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Hoffa upsets Incumbent Carey in voting at Teamsters Convention.

PHILADELPHIA--(BUSINESS WIRE)--July 19, 1996--Challenger Jim Hoffa Thursday upset incumbent Teamsters general president Ron Carey in nomination voting at the union's convention, setting the stage for a November membership election that would catapult the son of the legendary union leader to the top position in the 1.4 million member organization.

Hoffa defeated Carey by a 55 percent to 45 margin in voting among the 1,776 delegates. The vote total was 954 to 775 with some not voting. The results underscored Hoffa's dominance of the convention that precedes the election five months later. Elected officials serve five-year terms in the International Brotherhood of Teamsters.

"I am proud and pleased to have the support of the majority of the convention delegates," Hoffa said. "The Teamsters has suffered for the last five years under the current administration. The members cannot afford five more years of Ron Carey," Hoffa said.

The results stunned the Carey Administration, which had publicly gloated it had the support of nearly 1,000 delegates. Carey hired a battalion of high-paid consultants in his attempt to crush the Hoffa insurgency.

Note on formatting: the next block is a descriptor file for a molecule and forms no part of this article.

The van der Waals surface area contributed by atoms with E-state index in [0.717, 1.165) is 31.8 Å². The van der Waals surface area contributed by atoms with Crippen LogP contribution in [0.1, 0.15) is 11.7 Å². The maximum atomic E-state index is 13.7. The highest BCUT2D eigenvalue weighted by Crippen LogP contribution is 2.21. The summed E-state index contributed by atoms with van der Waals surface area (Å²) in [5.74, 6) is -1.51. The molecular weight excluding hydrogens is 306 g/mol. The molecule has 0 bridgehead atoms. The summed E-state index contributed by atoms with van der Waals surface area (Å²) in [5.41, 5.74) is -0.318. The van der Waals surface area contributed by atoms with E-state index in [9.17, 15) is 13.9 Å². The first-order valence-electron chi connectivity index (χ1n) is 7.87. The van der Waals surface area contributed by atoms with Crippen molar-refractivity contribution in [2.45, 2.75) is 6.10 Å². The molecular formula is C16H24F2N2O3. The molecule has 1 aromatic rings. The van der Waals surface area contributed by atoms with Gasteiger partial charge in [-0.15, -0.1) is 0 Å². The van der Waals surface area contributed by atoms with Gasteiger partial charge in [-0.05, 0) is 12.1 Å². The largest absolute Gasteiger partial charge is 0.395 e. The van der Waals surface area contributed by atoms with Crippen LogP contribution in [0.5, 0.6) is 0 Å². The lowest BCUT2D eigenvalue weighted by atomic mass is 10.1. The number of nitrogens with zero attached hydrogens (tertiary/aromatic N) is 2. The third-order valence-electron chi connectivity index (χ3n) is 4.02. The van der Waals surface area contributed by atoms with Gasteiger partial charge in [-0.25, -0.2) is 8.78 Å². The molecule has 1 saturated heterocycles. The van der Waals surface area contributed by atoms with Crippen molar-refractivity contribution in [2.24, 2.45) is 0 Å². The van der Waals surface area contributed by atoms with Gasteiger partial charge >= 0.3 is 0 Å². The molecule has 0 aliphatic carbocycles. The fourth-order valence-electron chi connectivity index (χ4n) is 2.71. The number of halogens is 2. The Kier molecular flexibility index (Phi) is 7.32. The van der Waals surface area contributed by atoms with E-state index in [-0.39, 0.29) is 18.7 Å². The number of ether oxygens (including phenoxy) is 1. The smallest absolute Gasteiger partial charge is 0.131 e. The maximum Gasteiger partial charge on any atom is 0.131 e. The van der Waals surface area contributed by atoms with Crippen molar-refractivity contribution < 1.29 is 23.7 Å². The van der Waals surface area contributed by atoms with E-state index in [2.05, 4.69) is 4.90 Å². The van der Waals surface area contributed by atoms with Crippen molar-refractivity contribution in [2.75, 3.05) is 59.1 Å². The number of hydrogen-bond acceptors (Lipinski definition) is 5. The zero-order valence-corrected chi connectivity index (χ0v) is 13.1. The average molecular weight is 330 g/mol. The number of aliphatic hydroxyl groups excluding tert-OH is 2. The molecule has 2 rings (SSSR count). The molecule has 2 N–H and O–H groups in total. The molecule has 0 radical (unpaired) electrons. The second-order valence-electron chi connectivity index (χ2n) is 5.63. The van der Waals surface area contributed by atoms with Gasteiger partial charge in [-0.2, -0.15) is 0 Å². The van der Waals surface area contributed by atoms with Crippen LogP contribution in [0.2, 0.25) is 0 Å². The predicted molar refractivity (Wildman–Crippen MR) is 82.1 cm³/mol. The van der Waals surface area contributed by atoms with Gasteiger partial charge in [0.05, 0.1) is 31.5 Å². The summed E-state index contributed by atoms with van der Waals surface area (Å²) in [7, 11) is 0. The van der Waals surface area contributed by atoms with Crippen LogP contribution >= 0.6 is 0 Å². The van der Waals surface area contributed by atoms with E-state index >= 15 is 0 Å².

"The members know it is time for a change and Hoffa is the right man for the job," said Carl Legensky, a truck driver from Local 470 in Philadelphia. "We have to strengthen our locals and win back the respect we so much deserve," he said.

After four days of meetings, Carey had refused to consider any constitutional amendments written by Hoffa supporters would reform the union, including measures that would increase the strike benefit for members and cut the pay for top officers. "Carey talks a lot about democracy but he rules like a dictator," Hoffa said. "The members are paying a high price."

On Thursday, Carey ignored the protests of Hoffa supporters and adjourned the convention with business unfinished, so he could host a fund-raiser to finance his November campaign. "For reasons known only to you, you have chosen a path of delay," wrote Hoffa to Carey at the end of the session. Hoffa asked Carey to "put politics aside" and help pass the strike fund measure.

The Hoffa victory capped a series of votes that showed Carey's support steadily slipping among delegates, including many who originally said they were supporting the incumbent. Even though Carey was left with a minority of the delegates, the incumbent administration continued to control the convention using stall tactics, quick gavels and other blatantly undemocratic means, Hoffa said.

CONTACT: Delacorte/Shinoff

Toni Delacorte or Paul Shinoff, 215/418-2260
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Publication:Business Wire
Date:Jul 19, 1996
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